Birthdays are a huge deal when you’re a little kid. I mean, when you turn two, you just DOUBLED your lifespan since your last birthday! As a teenager, they’re a great social opportunity. As a college student, they’re a great drinking opportunity. As an adult, they’re a great opportunity to stress out.
Everybody’s different, and some people love big celebrations while others have a Ron Swanson attitude toward birthdays. I don’t begrudge adults who like to have a gathering on their special day. But I do get a bit judgey when they long for the blow-out celebrations of yesteryear. Twenty-four is not a milestone year, and we’re not in college. So the first step to fearing your birthday less is to expect less. You’re not going to go through the pain of ending an exhilarating, nonstop party with heartbreak because there will be no exhilarating, nonstop party.
Lowering your expectations doesn’t mean you lower your self-respect. It doesn’t mean you stop believing that you’re worth the love and attention of your friends. What it means, if you do it right, is that you stop taking their efforts for granted, or demanding them as a natural result of you surviving another year in this fierce world. Instead of expecting a celebration, gifts, and cards from your friends, don’t expect anything specific — and appreciate what they do give you. Because when you don’t build up specific expectations, you’re better able to appreciate everything they do on your birthday for what it is: a special act they went out of their way to complete just to make you feel loved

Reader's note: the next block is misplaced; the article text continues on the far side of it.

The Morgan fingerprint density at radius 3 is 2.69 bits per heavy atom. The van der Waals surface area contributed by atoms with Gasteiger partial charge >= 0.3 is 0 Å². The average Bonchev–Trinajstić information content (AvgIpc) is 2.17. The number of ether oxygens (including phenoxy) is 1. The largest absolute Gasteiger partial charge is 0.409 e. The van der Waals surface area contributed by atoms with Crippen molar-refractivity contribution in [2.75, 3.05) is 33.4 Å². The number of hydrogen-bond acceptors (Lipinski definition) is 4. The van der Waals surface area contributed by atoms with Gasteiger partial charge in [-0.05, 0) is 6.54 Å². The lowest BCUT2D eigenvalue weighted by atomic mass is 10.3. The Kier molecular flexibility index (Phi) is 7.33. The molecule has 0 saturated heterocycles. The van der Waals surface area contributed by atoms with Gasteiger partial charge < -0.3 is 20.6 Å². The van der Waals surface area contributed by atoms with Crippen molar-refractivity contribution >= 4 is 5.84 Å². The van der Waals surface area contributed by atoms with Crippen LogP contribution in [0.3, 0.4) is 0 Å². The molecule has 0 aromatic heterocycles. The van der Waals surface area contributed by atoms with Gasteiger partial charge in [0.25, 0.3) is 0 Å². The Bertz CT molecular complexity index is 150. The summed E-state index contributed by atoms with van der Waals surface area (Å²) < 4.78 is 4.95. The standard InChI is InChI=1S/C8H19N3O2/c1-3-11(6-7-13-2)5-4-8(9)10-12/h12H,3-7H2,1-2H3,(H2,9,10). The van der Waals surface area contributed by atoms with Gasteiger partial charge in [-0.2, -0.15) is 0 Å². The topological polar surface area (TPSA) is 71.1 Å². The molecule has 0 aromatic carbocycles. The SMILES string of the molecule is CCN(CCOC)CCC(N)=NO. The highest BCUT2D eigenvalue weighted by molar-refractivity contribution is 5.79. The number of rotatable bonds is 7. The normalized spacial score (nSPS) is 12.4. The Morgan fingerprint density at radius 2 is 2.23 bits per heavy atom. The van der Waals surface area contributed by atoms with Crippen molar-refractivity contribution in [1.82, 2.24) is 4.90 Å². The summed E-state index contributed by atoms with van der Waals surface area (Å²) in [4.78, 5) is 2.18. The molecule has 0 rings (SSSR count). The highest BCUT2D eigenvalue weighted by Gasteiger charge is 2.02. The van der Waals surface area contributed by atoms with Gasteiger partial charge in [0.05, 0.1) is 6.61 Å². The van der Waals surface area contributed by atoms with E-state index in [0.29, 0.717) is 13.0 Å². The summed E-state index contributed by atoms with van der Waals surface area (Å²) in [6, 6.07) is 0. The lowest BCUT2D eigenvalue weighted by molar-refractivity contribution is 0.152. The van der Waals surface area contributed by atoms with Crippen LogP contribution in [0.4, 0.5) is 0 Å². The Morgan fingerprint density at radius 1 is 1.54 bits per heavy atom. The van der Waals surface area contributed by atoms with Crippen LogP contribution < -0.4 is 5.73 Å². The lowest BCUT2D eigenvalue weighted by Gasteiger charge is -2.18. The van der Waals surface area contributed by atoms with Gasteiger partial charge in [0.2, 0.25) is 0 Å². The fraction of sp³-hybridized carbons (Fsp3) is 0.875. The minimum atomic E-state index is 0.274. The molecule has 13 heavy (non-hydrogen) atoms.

Doesn’t that sound better than worrying that they won’t do enough?
As an adult, you don’t expect or demand special things from your friends. You earn them, by being the sort of person that people love and appreciate and want to do nice things for. If you’re friends with the sort of people who show their affection in ways besides big birthday gestures, accept them the way they are and appreciate the language they do use to express their love. (I’m the sort of person who only remembers to put a Christmas gift in the mail sometime after Easter. That doesn’t mean I love the recipient less. And it definitely means I flip out less when the same is done to me.) And if you’re friends with people who don’t show their love at all, move on to friends who appreciate you.
If birthdays are important to you and none of your friends steps up to be party planner, make your own arrangements: book a table and send out your own invites. If you let your friends know it would make you smile to have a nice dinner out with them, they will come if they can make it. Not because they owe it to you, but because they love you.
Don’t forget: Submit your questions to PJMBadAdvice@gmail.com or leave a question in the comments section.